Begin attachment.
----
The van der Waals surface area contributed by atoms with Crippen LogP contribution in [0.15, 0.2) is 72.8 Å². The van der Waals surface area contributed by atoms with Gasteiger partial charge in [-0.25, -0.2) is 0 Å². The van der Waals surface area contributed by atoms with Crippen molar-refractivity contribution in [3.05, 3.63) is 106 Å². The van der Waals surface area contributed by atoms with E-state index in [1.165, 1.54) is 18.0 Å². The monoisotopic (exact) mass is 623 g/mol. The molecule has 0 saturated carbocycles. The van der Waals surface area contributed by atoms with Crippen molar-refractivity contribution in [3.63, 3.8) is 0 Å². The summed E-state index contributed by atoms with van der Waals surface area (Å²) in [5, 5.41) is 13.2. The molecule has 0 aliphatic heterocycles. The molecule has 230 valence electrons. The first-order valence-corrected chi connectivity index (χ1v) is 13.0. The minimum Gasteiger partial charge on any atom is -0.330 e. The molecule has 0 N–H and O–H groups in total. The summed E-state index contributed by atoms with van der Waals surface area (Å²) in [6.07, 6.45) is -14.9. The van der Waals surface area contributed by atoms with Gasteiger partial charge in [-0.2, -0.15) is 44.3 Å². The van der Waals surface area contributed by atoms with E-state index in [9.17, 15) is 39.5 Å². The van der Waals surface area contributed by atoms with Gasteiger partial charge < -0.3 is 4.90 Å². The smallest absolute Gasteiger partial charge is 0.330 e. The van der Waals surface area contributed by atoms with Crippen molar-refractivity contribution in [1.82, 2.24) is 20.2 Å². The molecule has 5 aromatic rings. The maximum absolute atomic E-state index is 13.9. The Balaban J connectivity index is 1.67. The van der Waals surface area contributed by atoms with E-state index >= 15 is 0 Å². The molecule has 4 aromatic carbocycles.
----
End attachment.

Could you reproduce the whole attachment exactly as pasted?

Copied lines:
The van der Waals surface area contributed by atoms with Crippen LogP contribution in [0.15, 0.2) is 72.8 Å². The van der Waals surface area contributed by atoms with Gasteiger partial charge in [-0.25, -0.2) is 0 Å². The van der Waals surface area contributed by atoms with Crippen molar-refractivity contribution in [3.05, 3.63) is 106 Å². The van der Waals surface area contributed by atoms with E-state index in [1.165, 1.54) is 18.0 Å². The monoisotopic (exact) mass is 623 g/mol. The molecule has 0 saturated carbocycles. The van der Waals surface area contributed by atoms with Crippen molar-refractivity contribution in [3.63, 3.8) is 0 Å². The summed E-state index contributed by atoms with van der Waals surface area (Å²) in [5, 5.41) is 13.2. The molecule has 0 aliphatic heterocycles. The molecule has 230 valence electrons. The first-order valence-corrected chi connectivity index (χ1v) is 13.0. The minimum Gasteiger partial charge on any atom is -0.330 e. The molecule has 0 N–H and O–H groups in total. The summed E-state index contributed by atoms with van der Waals surface area (Å²) in [6.07, 6.45) is -14.9. The van der Waals surface area contributed by atoms with Gasteiger partial charge in [-0.2, -0.15) is 44.3 Å². The van der Waals surface area contributed by atoms with E-state index in [9.17, 15) is 39.5 Å². The van der Waals surface area contributed by atoms with Gasteiger partial charge < -0.3 is 4.90 Å². The smallest absolute Gasteiger partial charge is 0.330 e. The van der Waals surface area contributed by atoms with Crippen molar-refractivity contribution in [1.82, 2.24) is 20.2 Å². The molecule has 5 aromatic rings. The maximum absolute atomic E-state index is 13.9. The Balaban J connectivity index is 1.67. The van der Waals surface area contributed by atoms with E-state index >= 15 is 0 Å². The molecule has 4 aromatic carbocycles.